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The Yellow Clogs – Introduction to Item 12
My dad brought these yellow clogs back from Holland when I was about four or five. They were a bit big for me, but I used to clomp around the house and fall over anyway. I remember they were really uncomfortable and dug into the tops of my feet even with socks on. Once my feet grew, they were put on display on a windowsill.
Shoes often appear as decorations in the family home – I also had a rather fabulous pair of Turkish slippers, with pink satin lining and pom-poms on the toes, which were on show once I grew out of them. And we have boots on the Christmas tree too (as well as our angel).
The History of Clogs
Clogs were designed as work shoes, so hopefully those toiling out in the fields didn’t find them quite as uncomfortable to walk around in as I did! Originating in Holland in the 1300s, they spread across Europe and were worn by peasants and workers of both genders. They were especially popular during the Industrial Revolution, which is hardly surprising.
Clogs are based on wooden-soled shoes worn during Roman times. ‘Calceus’ shoes had leather straps that crossed over the foot, which were ideal in Mediterranean climes but not so much in Scandinavia, so the covered style evolved to suit the needs of the wearer.
How to Make Clogs
The clog wearers sometimes made their own shoes, or went to a klompen maker (the Dutch word for covered clogs). They are usually fashioned from tulip or yellow poplar, or willow wood, because these are hard-wearing and waterproof.
There’s not much to the manufacturing process – a block of freshly-cut wood, known as a blank, is put first into a shaping machine to fashion the outside of the shoe. The left and right shoes are cut simultaneously, with the blocks rotating as they’re made.
A borer carves the inside of the shoe, then it’s refined and left to dry for approximately six weeks. After that, they’re carefully sanded, and ready to be taken out to work. They’re only varnished and decorated if they’re to be sold as souvenirs.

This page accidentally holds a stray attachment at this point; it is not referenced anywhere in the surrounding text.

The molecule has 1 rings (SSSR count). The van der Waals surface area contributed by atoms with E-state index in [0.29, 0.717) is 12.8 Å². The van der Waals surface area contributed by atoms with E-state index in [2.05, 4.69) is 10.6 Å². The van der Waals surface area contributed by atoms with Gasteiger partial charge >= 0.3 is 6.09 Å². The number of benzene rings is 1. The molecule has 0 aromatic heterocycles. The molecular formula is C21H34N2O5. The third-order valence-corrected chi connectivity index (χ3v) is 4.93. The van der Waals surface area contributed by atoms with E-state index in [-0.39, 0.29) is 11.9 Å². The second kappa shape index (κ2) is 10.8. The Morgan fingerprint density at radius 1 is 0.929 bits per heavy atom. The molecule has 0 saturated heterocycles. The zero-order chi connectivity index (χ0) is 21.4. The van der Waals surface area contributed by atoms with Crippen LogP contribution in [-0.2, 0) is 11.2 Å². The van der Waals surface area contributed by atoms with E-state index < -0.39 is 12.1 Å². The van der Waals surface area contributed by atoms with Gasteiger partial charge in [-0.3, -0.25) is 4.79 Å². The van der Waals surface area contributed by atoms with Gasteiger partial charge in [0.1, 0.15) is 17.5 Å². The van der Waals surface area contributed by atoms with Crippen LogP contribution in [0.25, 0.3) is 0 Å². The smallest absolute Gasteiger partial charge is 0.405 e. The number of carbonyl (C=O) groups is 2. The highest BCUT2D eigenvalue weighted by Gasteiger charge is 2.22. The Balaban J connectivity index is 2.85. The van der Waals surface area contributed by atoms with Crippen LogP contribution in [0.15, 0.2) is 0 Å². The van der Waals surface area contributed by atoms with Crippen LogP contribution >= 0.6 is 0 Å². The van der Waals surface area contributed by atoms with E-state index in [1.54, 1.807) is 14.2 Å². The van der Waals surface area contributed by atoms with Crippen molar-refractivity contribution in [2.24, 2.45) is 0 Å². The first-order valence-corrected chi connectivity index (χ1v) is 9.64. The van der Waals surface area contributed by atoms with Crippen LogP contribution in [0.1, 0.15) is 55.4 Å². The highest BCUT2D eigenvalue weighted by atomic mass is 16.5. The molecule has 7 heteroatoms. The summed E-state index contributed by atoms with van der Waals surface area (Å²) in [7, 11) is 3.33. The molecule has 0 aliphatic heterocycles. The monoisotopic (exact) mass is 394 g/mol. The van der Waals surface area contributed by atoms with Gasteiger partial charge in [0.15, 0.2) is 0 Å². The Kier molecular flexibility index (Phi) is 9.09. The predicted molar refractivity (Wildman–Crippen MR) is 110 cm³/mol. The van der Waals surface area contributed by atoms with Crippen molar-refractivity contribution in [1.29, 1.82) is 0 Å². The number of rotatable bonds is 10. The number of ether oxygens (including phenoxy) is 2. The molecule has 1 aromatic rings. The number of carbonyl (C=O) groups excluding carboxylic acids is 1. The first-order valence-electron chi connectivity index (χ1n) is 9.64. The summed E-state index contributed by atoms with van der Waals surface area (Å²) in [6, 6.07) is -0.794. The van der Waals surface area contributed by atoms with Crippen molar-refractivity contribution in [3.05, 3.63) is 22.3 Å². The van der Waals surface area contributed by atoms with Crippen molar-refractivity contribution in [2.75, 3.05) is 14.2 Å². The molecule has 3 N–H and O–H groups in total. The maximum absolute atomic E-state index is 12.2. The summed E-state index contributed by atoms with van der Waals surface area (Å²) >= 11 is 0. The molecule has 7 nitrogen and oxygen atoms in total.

The red and black pattern on the top is meant to look like leather shoes, and designs vary. More clogs are made as souvenirs than for workwear these days, although fishermen and factory workers do still wear them.
I feel like I’ve had a lucky escape by not having seen clog dancing, although maybe I’m missing a treat. It began in cotton mills in Lancashire in the 19th century, which for some reason conjures up visions of dour-faced mill workers clopping with great seriousness across the factory floors.
Clog dancing also became popular with coal miners in Northumberland and County Durham. It was a good way to keep warm in winter and gave workers something to do. Originally, the dances were done by men, and in the 1880s there was a World Clog Dancing Championship.
Women eventually joined in, and it became more of a social event – dances took place in music halls rather than at the mills. Lightweight ash clogs were easier to dance in, and it was an excuse to get dressed up. Metal nails attached to the soles of the clogs meant that they could be tapped on the floor to create sparks.
In Lancashire-style dancing, most of the footwork is at the toes, with the clogs being reinforced with a steel ramp to keep the heel off the floor. Apparently, competitors can be disqualified if the heels come down!
The Northumbrian version is focused on the heels, with flat, less decorative shoes but a much more intricate tapping style. The arms must be held at the sides, with no upper body movement if possible. There is also a dance performed on a stool, with competitors having to leave if they fall off…